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  1. #1
    MortenBS's Avatar
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    Adox CHS 25 in HC 110, thin negs.

    Hello!

    I've ben out shooting some long exposures with my Mamiya RZ.

    The first roll of Adox CHS 25 came out really thin and underexposed.
    I developed it in HC-110 dilution B for 7 minutes agitation first 30s and then 5s every 30s as recommended on the bottle.

    It seems as the contrast is high, but the negs are too thin and underexposed.

    The massive devchart suggests dilution H 7 mins for iso 50, but my logic tells me you need more time in the developer with a thinner diluted developer. Am I right?

    Any tips on how to make the next roll come out better with this developer? With more shadow detail.

    I think I might have underexposed the film a bit, as result of a miscalculation of filter factors and reciprocity failure in the field.

    I also have the Moersch eco developer at hand, which I've enjoyed very much with other films. but no developing time for the adox film.

  2. #2
    Thomas Bertilsson's Avatar
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    First you get exposure right.

    Then you worry about developer.

    Shoot one more roll of this film, but expose it properly. Bracket if you must.
    Without getting exposure right in the first place, it makes zero sense to analyze your developer.
    An analogy would be that when you build a house you start with the foundation, (which in this case is your exposure). Then you work your way up.
    "Often moments come looking for us". - Robert Frank

    "Make good art!" - Neil Gaiman

    "...the heart and mind are the true lens of the camera". - Yousuf Karsh

  3. #3
    MortenBS's Avatar
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    Yes of course that makes sense.

    The thing is, that I've used this film with good results before, but not with this developer. It's exposed same way as I use to.
    I have one more roll already exposed and after seeing the first come come out really thin, I would like to push the next one 1 stop.
    Any advise for doing this would be appreciated.

  4. #4
    Richard Sintchak (rich815)'s Avatar
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    How long is long exposure?
    -----------------------

    "Well, my photos are actually much better than they look..."

    Richard S.
    Albany, CA (San Francisco bay area)

    My Flickr River of photographs
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  5. #5
    MortenBS's Avatar
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    Exposures ranged from 1-3 minutes. In sunlight with a polarizer, yellow filter and ND 3.0 filter.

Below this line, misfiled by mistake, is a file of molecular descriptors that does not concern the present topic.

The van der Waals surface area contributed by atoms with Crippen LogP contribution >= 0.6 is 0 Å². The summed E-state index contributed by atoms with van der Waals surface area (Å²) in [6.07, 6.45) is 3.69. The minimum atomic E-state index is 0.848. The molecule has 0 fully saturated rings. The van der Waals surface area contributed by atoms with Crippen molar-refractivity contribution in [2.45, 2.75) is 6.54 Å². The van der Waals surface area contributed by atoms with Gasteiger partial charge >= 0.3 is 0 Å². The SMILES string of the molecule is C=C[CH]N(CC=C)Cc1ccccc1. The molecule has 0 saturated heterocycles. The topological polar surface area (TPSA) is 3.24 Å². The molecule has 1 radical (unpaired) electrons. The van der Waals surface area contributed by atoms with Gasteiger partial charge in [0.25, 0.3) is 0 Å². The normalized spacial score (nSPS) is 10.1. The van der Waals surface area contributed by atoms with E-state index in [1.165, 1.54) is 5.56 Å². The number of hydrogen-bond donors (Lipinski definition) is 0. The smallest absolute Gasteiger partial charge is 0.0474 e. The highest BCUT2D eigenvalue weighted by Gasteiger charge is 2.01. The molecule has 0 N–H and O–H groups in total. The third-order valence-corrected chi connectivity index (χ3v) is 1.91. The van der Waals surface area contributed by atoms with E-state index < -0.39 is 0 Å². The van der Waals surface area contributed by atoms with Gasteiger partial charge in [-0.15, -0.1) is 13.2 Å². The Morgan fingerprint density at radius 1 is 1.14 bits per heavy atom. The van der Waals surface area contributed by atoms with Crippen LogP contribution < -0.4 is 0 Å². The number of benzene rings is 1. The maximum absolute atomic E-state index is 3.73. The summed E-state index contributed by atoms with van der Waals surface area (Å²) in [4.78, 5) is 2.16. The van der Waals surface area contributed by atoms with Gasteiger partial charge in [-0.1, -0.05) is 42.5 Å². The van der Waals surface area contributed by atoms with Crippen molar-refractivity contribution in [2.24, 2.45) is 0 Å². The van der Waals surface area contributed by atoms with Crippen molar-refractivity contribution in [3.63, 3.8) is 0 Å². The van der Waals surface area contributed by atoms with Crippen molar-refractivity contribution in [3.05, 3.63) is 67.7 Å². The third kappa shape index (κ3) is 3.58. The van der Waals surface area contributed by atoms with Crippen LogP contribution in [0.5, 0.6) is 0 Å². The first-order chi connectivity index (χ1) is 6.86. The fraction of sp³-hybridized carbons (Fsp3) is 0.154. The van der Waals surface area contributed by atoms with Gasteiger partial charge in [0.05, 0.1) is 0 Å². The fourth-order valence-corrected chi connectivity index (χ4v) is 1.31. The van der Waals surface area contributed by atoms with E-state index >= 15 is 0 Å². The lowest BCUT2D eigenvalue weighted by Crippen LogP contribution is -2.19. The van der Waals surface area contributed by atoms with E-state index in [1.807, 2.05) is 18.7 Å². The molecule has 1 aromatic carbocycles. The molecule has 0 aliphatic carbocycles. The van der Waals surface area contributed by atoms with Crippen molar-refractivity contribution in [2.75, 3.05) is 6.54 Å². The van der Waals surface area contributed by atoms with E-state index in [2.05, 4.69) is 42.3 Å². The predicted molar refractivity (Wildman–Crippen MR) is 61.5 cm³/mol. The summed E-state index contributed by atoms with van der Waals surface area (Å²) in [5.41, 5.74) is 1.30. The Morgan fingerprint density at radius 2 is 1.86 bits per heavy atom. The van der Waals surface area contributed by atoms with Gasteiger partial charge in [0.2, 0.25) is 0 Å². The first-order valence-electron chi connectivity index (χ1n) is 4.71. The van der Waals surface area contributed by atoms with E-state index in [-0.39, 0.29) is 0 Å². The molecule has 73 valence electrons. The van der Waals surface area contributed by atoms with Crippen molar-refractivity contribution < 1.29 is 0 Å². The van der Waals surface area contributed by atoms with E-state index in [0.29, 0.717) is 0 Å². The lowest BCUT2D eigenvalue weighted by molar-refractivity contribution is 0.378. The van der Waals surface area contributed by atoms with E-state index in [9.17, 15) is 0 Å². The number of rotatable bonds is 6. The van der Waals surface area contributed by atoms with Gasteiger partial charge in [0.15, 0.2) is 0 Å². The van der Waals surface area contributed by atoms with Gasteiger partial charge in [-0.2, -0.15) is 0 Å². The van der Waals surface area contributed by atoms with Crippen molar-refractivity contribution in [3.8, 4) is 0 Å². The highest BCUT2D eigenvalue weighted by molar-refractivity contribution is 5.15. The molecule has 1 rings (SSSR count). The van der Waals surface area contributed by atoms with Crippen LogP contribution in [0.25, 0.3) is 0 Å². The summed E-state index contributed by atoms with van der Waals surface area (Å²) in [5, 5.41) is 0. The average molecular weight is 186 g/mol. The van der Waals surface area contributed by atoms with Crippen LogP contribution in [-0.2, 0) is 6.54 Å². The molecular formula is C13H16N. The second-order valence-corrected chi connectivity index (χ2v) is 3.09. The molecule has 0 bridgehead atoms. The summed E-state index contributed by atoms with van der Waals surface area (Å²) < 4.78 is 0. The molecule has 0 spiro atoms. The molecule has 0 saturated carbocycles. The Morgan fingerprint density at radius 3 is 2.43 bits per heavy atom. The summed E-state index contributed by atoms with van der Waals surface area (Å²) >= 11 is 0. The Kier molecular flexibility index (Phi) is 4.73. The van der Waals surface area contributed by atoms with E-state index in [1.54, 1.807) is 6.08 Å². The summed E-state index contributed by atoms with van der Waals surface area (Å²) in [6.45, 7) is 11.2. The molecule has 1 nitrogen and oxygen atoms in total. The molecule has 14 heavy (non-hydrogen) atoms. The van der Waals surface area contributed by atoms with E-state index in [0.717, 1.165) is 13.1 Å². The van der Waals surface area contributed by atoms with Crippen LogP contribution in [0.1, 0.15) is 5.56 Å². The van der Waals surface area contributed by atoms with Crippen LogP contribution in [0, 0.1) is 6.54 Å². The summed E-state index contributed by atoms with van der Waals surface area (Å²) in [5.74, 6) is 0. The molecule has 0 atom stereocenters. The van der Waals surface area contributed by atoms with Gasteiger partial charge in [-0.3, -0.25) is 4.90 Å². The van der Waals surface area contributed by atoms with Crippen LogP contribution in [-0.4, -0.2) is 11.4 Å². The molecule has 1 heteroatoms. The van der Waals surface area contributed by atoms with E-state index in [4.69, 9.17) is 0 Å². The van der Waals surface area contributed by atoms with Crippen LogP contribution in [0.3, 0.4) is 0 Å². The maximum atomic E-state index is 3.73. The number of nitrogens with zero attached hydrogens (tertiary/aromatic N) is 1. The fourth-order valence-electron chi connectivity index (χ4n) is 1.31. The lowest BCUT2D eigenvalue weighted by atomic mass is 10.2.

I've compensated for reciprocity failure with 2/3rds of a stop.

  6. #6
    vedmak's Avatar
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    why do you need ND filter if your resulting exposure ends up being 3 min?
    Multum egerunt, qui ante nos fuerunt, sed non peregedunt.

  7. #7
    MortenBS's Avatar
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    The ND filter cuts 10 stops of light. That's what makes me able to get a 3 minute exposure in broad daylight. I like to do landscapes with very long exposures to get the clouds moving across the sky.

  8. #8

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    I haven't used this film, but it is a more "conventional" emulsion than many current films. Reciprocity adjustments are therefore likely quite substantial. Even a film like TMX with good reciprocity performance requires about 2 minutes of exposure for an indicated time of 1 minute.

  9. #9
    Richard Sintchak (rich815)'s Avatar
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    I think you have more reciprocity failure than you might expect going on. Consider using Fuji Acros instead would be my first thought.
    -----------------------

    "Well, my photos are actually much better than they look..."

    Richard S.
    Albany, CA (San Francisco bay area)

    My Flickr River of photographs
    http://flickriver.com/photos/rich815...r-interesting/

    My Photography Website
    http://www.lightshadowandtone.com

  10. #10
    MortenBS's Avatar
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    I think I'm right on the reciprocity failure. I read some test from the photo.net forum with the same results as on the adox website.
    I developed another roll in HC-110 dilution H for 15 minutes as suggested by a flickr member. This one came out better with lower contrast and more dense negatives with more details.
    Thanks for the replies.

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